The computer user interface is that nebulous space where humans interact with the machine. Many people find this space frustrating because it’s easy to get lost or because the system doesn’t work as expected.
As designers and developers, we can make sure our audiences have smooth interactions with eLearning and performance support. Friendly user interface design is an essential part of designing learning experiences. It can influence a user’s perception of an entire learning event. So here are some basic rules for user interface design from the audience’s perspective.
“I don’t want to think about the user interface.”
Design the user interface so that it is transparent to your audience. It shouldn’t be an obstacle or something learners have to decipher. If everything is clean and clear and works as expected, then learners can get on with the task of learning and not waste cognitive resources thinking about how to interact. As Jakob Neilson, usability expert states,
“Users don’t care about design for its own sake; they just want to get things done and get out. Normal people don’t love sitting at their computers. They’d rather watch football, walk the dog—just about anything else. Using a computer probably rates above taking out the trash, though.”
“I always want to know what to do next.”
At one time, the rule of thumb was to include instructions on every screen. Experienced users may no longer need this if the options are obvious, though stating the instructions once or twice at the start covers people who are new to eLearning. If the design is non-linear and exploratory, let the audience know what problem they need to solve. Let them know they should be exploring. Whatever it is, your audience should not sit and wonder what to do next.
It’s surprisingly difficult to write concise and clear screen instructions that all learners will understand. You’ll most likely require several revisions. Run your instructions, also known as microcopy, by sample audience members or co-workers to see if they understand. See tips for writing microcopy for more on this.
The overly-simplified example below shows how you can strive to make your screen instructions ever more clear. The text on the left is unnecessarily long and mentions Next, which is not labeled. The shorter instructions on the right probably suffice and we avoid potential confusion about what to click to continue.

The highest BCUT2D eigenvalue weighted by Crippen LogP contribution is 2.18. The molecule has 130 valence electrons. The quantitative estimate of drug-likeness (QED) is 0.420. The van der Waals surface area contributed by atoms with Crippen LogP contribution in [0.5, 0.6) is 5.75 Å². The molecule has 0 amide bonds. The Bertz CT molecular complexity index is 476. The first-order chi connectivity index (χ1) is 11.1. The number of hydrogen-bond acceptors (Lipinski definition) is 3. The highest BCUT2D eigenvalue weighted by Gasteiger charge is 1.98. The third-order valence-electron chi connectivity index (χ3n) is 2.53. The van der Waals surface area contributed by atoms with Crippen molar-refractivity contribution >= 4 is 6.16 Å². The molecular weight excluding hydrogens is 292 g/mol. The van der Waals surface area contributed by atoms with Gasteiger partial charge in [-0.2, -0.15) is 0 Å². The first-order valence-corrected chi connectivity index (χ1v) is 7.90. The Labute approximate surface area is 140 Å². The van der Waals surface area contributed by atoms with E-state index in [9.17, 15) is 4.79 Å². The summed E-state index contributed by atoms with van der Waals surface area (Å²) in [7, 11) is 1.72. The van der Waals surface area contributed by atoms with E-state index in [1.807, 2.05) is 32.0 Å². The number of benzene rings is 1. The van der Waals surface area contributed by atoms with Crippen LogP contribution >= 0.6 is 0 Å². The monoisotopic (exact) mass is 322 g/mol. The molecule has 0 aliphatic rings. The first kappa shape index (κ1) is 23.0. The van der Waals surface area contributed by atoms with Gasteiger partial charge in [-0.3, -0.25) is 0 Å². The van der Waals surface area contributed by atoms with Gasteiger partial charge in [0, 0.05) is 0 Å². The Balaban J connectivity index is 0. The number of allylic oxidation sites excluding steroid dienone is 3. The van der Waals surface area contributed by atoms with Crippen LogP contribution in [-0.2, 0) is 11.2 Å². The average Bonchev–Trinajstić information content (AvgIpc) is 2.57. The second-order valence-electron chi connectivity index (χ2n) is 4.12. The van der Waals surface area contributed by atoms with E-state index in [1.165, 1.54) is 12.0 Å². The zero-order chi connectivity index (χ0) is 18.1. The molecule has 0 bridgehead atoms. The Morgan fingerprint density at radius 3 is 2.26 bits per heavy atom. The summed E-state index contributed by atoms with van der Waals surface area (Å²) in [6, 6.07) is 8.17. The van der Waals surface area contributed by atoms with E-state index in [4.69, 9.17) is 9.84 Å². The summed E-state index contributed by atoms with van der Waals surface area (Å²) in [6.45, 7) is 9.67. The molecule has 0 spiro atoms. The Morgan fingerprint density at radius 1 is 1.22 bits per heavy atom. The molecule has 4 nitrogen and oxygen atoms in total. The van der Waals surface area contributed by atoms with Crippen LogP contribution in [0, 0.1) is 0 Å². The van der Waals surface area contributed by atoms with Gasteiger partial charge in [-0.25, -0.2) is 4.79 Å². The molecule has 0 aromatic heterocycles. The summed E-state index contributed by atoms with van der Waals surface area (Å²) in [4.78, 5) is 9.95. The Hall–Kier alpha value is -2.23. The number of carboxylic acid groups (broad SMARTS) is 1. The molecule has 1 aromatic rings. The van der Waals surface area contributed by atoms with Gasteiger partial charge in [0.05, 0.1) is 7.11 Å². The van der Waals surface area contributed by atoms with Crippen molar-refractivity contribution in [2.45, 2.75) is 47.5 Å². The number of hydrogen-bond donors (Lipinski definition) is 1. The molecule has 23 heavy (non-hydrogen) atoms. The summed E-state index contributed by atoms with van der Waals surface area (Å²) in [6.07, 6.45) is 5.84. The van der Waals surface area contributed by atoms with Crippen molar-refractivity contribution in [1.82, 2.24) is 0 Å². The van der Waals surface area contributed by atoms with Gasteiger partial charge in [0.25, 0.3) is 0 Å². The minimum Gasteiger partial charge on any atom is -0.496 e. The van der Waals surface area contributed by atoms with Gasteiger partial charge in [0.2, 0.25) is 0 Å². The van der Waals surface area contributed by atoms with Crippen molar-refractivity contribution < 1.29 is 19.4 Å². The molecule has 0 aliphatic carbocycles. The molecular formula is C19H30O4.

“I want the program to act like I think it should.”
Everyone who is familiar with computer applications holds a mental model of how different types of software work. In eLearning, we can get quite creative with these models. Perhaps the user interface is a smartphone or a remote control or a desk or an elevator panel. Or perhaps it’s a plain vanilla Previous and Next type of system. Whether your course uses a metaphor or a generic approach, follow logical and obvious conventions. Think about how audience members will expect the system to work and then make sure it does.
In the example below, the user interface is an elevator panel. Learners choose a floor on the panel, ride up to the selected floor and partake in learning activities on each floor. As they climb higher in the building, the activities become more advanced. The elevator panel on the left doesn’t correspond to a typical mental model of how an elevator works. When the user realizes that going up to a higher level lesson is represented as going down the elevator, it’s confusing. When we stick to conventions, as shown in the example on the right, we’re modeling the way most people think.
“I don’t want to wonder what an icon means.”
When using icons for menu options and buttons, support the icons with text. Because there is no standard icon set in the world of eLearning, our audiences have seen numerous and diverse icons for “Menu” “Lesson” “Glossary” and such. Speed up the recognition process by adding text beneath the icon. If there really is no room for text (and this is hard to believe), then display the text in a tool tip—you know, the text that shows up when the mouse hovers over a button.
In the example below, the icon on the left could mean Notes, Resources, Menu or a handle for grabbing and sliding an object (as in some iPad apps). By adding text to the icon, as shown on the right, we help the user quickly identify the icon’s purpose and reduce unnecessary mental processing.
User interface design is a complex and deep subject. This is just the tip of the iceberg. Please share with us your user interface rules of thumb.